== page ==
He continued: “The American women who arrive in the Old World have not come to stand on ceremony. They are uninhibited and they are not going to wait to be told what to do or where to sit. They are disruptive elements so in that sense we are picking up the spirit of disruption in the drama and injecting that into the camera work and a playfulness of the mis en scene.”
White and Curtis met during production of Danny Boyle’s drama Trust. In prep for The Buccaneers they talked about the transgressive quality of Sofia Coppola’s Marie Antoinette (2006) and for look design Stanley Kubrick’s Barry Lyndon (1975) “everybody’s reference for period drama.”
“We also referenced one of my personal favourites, La Reine Margot (1994) in terms of its lushness and richness and the transgressive qualities it has too.”
Behind the Scenes: The Buccaneers – Cameras and lenses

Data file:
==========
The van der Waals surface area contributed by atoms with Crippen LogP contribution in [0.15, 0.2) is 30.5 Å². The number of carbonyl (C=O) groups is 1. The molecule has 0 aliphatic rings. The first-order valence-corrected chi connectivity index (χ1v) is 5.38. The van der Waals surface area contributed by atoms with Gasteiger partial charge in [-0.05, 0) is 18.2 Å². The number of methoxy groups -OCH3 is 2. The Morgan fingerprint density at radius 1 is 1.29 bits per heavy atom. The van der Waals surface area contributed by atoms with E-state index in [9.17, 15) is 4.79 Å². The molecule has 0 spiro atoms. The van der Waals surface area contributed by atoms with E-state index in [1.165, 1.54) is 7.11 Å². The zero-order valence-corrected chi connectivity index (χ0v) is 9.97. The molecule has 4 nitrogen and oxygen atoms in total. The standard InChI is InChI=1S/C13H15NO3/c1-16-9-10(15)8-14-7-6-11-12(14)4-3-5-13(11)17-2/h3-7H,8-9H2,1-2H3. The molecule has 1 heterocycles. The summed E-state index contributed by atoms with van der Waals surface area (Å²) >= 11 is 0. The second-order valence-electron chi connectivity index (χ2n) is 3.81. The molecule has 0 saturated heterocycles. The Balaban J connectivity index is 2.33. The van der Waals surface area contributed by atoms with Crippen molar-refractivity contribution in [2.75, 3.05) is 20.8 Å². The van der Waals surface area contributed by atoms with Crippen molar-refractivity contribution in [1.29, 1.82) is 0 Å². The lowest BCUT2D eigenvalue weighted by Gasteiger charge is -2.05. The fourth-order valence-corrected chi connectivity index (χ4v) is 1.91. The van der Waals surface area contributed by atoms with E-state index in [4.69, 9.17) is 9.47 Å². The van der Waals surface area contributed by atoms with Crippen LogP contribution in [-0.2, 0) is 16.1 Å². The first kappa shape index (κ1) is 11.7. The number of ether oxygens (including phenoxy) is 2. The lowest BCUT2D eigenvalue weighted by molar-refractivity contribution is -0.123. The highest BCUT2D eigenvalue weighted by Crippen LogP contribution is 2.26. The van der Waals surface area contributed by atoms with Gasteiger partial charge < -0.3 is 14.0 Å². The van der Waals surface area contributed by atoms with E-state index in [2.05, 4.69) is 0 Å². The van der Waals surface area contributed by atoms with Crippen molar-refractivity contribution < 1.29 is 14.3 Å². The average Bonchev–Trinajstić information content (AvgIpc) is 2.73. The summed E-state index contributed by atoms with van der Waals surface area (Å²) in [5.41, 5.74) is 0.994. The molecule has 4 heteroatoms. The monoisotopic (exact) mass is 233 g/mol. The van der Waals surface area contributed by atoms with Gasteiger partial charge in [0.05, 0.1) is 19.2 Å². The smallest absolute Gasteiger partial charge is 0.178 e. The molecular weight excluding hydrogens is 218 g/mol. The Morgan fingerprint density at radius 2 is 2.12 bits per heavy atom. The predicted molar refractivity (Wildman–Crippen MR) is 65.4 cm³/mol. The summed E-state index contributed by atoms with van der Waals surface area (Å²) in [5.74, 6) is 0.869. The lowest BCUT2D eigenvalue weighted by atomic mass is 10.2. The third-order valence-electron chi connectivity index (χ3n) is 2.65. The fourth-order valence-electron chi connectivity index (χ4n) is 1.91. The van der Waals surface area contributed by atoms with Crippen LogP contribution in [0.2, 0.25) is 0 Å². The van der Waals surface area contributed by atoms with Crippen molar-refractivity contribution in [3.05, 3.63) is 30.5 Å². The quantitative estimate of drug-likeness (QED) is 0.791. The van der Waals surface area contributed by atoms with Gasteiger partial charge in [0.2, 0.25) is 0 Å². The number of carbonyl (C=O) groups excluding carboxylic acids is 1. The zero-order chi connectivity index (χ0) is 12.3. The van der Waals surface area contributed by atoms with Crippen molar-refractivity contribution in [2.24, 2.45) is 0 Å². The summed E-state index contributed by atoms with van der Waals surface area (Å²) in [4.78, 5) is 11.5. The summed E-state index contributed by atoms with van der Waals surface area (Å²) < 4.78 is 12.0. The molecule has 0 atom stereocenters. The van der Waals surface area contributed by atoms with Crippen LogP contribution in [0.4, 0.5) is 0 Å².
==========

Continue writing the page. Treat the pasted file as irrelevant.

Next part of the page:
Curtis shot The Buccaneers using an Alexa LF paired with Arri DNA lenses, complemented by a Nikon 80-200 Morpheus zoom and a FujiFilm 19-90 Premista lens. The Arri DNA lenses played a pivotal role in shaping the series’ visual style.
“In period drama there is an expectation of the grand interior, of the ball room and open spaces but at the same time you need to convey a great intimacy by looking into the eyes of your characters. So we need to strike a balance.
“We had to be close to the character’s expressiveness and their exchanges but also not lose site of the spaces they were inhabiting and that they were disrupting.
“The combination of the beautiful portraiture lens of the DNA glass and the large format sensor, which gives you a good field of view whilst also being flattering, in portraiture was ideal. Had we shot Super 35mm we would have been forced onto wider lenses which are not as flattering in the close up.”
Behind the Scenes: The Buccaneers – Light and Space
Dynamic camera techniques, including tracking and Steadicam shots, added energy, reflecting the characters’ infectious spirit.
“When you’ve got an ensemble cast and the blocking is fairly fluid and not too static the camera has to adjust and configure itself around their movements. Also shooting ‘B’ camera most of the time gave the editor coverage to build pace and find the action within the scene.